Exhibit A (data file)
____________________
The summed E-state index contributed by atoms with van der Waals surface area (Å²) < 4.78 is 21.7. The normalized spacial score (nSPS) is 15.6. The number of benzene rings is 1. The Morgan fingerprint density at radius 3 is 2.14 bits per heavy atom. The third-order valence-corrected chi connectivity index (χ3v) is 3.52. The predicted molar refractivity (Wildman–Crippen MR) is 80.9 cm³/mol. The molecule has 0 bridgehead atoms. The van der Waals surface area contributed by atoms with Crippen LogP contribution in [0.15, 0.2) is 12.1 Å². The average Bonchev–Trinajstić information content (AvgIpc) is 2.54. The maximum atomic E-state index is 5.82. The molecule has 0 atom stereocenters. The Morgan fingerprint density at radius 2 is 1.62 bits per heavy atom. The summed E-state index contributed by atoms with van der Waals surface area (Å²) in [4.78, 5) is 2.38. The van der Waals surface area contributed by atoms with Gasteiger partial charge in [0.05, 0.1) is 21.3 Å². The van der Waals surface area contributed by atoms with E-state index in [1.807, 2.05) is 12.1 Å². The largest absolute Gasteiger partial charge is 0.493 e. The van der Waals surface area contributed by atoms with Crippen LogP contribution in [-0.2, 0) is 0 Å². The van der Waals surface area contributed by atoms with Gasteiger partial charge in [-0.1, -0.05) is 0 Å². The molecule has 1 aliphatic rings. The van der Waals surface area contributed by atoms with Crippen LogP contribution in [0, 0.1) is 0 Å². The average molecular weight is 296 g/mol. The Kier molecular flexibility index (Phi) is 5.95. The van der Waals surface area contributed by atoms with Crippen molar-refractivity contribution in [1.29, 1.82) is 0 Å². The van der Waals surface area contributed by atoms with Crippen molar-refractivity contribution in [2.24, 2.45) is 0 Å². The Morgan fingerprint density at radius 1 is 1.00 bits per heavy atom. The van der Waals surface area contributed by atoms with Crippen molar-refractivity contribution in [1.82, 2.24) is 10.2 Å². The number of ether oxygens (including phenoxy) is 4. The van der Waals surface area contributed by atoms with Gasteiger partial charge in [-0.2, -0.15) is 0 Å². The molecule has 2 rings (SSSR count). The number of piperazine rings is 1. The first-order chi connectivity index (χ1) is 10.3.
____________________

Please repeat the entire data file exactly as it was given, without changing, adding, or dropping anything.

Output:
The summed E-state index contributed by atoms with van der Waals surface area (Å²) < 4.78 is 21.7. The normalized spacial score (nSPS) is 15.6. The number of benzene rings is 1. The Morgan fingerprint density at radius 3 is 2.14 bits per heavy atom. The third-order valence-corrected chi connectivity index (χ3v) is 3.52. The predicted molar refractivity (Wildman–Crippen MR) is 80.9 cm³/mol. The molecule has 0 bridgehead atoms. The van der Waals surface area contributed by atoms with Crippen LogP contribution in [0.15, 0.2) is 12.1 Å². The average Bonchev–Trinajstić information content (AvgIpc) is 2.54. The maximum atomic E-state index is 5.82. The molecule has 0 atom stereocenters. The Morgan fingerprint density at radius 2 is 1.62 bits per heavy atom. The summed E-state index contributed by atoms with van der Waals surface area (Å²) in [4.78, 5) is 2.38. The van der Waals surface area contributed by atoms with Gasteiger partial charge in [0.05, 0.1) is 21.3 Å². The van der Waals surface area contributed by atoms with E-state index in [1.807, 2.05) is 12.1 Å². The largest absolute Gasteiger partial charge is 0.493 e. The van der Waals surface area contributed by atoms with Crippen LogP contribution in [-0.2, 0) is 0 Å². The van der Waals surface area contributed by atoms with Gasteiger partial charge in [-0.1, -0.05) is 0 Å². The molecule has 1 aliphatic rings. The van der Waals surface area contributed by atoms with Crippen LogP contribution in [0, 0.1) is 0 Å². The average molecular weight is 296 g/mol. The Kier molecular flexibility index (Phi) is 5.95. The van der Waals surface area contributed by atoms with Crippen molar-refractivity contribution in [1.29, 1.82) is 0 Å². The van der Waals surface area contributed by atoms with Crippen molar-refractivity contribution in [2.24, 2.45) is 0 Å². The Morgan fingerprint density at radius 1 is 1.00 bits per heavy atom. The van der Waals surface area contributed by atoms with Crippen molar-refractivity contribution in [1.82, 2.24) is 10.2 Å². The number of ether oxygens (including phenoxy) is 4. The van der Waals surface area contributed by atoms with Gasteiger partial charge in [-0.2, -0.15) is 0 Å². The molecule has 2 rings (SSSR count). The number of piperazine rings is 1. The first-order chi connectivity index (χ1) is 10.3.